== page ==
Open House


Open House is a small play about the big city, small enough to be performed in living rooms throughout all 5 boroughs of New York City and big enough to ask how we live in our city now, and into the future. The play follows two narratives: the evocative sales pitch of a real estate salesman named Three, and the story of Rick and Jane, a young couple trying to figure out how to sustain a relationship, start a family and live as active members of a city that is out of control. Set against the backdrop of turbo gentrification, rising rents, and the insecurity of urban living, Open House asks how we can participate in the ongoing evolution of our city.

Written by
Aaron Landsman
Director & Creative Producer
Melanie Joseph

2008 : Performed in people’s living room throughout the 5 boroughs of NYC



Written by Aaron Landsman
Directed by Melanie Joseph
Featuring Raúl Castillo, Heidi Shreck, Paul Willis
Set/Lights Design Efran Degadillio
Sound Design Jane Shaw
Stage Manager David Petersen

The Neighborhoods
We held one or more performances in the following neighborhoods:

Brooklyn:  Bushwick / DUMBO / Williamsburg / Park Slope /Cobble Hill / Bensonhurst;  Queens:   Astoria / Jackson Heights / LIC /Greenpoint /Jamaica Plains;  Staten Island:  St. George; The Bronx:  Kingsbridge / Mott Haven / Hunts Point; Manhattan:   Museum Mile / Tribecca / Harlem / Upper West Side / Hells Kitchen / West Village / Greenwich Village.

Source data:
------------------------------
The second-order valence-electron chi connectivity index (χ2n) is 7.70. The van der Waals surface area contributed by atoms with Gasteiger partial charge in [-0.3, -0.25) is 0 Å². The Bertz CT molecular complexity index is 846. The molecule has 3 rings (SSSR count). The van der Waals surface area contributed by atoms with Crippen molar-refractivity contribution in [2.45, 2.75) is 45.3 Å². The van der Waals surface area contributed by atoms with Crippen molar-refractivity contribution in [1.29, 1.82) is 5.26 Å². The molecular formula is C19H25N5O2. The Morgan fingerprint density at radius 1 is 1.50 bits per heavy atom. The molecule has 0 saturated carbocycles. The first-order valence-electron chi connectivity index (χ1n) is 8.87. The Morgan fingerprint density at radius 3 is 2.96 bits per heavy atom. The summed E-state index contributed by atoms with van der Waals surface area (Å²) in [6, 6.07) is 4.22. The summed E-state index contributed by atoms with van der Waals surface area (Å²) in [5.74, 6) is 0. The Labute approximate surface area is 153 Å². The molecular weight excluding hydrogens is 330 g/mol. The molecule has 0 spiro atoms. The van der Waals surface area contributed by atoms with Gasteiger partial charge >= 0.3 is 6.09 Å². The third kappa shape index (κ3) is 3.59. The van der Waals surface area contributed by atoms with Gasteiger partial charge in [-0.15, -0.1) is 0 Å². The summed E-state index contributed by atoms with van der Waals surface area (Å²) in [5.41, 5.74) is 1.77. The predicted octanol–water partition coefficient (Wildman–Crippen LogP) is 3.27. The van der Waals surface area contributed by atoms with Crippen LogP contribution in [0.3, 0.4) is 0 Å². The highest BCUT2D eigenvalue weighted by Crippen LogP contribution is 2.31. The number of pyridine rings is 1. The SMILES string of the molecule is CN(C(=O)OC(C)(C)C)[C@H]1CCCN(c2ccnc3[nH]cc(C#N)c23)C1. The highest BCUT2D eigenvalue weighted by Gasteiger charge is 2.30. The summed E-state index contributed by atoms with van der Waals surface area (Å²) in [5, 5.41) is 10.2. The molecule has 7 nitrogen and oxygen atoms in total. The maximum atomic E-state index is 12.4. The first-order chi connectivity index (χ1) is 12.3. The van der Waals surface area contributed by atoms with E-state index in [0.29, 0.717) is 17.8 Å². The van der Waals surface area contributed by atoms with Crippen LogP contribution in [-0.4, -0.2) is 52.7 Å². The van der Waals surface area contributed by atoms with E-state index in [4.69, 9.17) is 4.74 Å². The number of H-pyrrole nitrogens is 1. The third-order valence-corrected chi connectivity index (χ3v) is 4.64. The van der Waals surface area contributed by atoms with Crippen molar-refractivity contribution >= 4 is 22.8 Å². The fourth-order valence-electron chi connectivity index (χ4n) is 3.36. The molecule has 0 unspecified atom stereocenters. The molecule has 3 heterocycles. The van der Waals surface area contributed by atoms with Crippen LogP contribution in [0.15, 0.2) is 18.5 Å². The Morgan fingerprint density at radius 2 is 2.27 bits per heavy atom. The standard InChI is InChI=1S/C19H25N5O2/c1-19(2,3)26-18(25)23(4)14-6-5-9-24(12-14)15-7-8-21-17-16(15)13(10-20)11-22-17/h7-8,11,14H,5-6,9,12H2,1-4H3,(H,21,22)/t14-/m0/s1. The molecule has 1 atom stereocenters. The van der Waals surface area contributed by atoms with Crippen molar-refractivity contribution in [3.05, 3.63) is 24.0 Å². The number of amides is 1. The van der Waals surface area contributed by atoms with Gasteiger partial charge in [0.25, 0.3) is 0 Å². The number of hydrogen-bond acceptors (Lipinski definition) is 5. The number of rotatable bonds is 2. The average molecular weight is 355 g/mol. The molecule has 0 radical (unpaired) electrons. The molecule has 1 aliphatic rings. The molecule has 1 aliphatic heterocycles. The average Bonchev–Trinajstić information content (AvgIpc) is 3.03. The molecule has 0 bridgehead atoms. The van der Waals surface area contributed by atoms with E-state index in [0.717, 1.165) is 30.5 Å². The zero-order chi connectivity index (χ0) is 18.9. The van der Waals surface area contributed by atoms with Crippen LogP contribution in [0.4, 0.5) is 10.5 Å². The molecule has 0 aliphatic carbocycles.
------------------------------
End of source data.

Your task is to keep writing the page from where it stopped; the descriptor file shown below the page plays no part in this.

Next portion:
“Aaron Landsman has a dry, subversive wit.”   -The New York Times

“Bleakly funny and elegiac …though Landsman’s wryly satirical script targets the boho lifestyle, you’ll notice an undertow of tragedy—Castillo’s hard sell seems to be occurring after an unspecified calamity. Reinforcing the creepiness is Jane Shaw’s acute sound design, in which neighborhood noises grow subtly in volume, until it feels as if there’s no wall between you and the dark, menacing outside. We’re there to repopulate New York, at our peril. Welcome back, Open House seems to say; there went the neighborhood.”  Timeout NY

“It reveals the grinding, dehumanizing and demoralizing problem of trying to live a decent, middle class life in NYC where you are constantly trying just to keep your head above water, to enjoy simple things like meals with friends and the occasional night out.” – Culturebot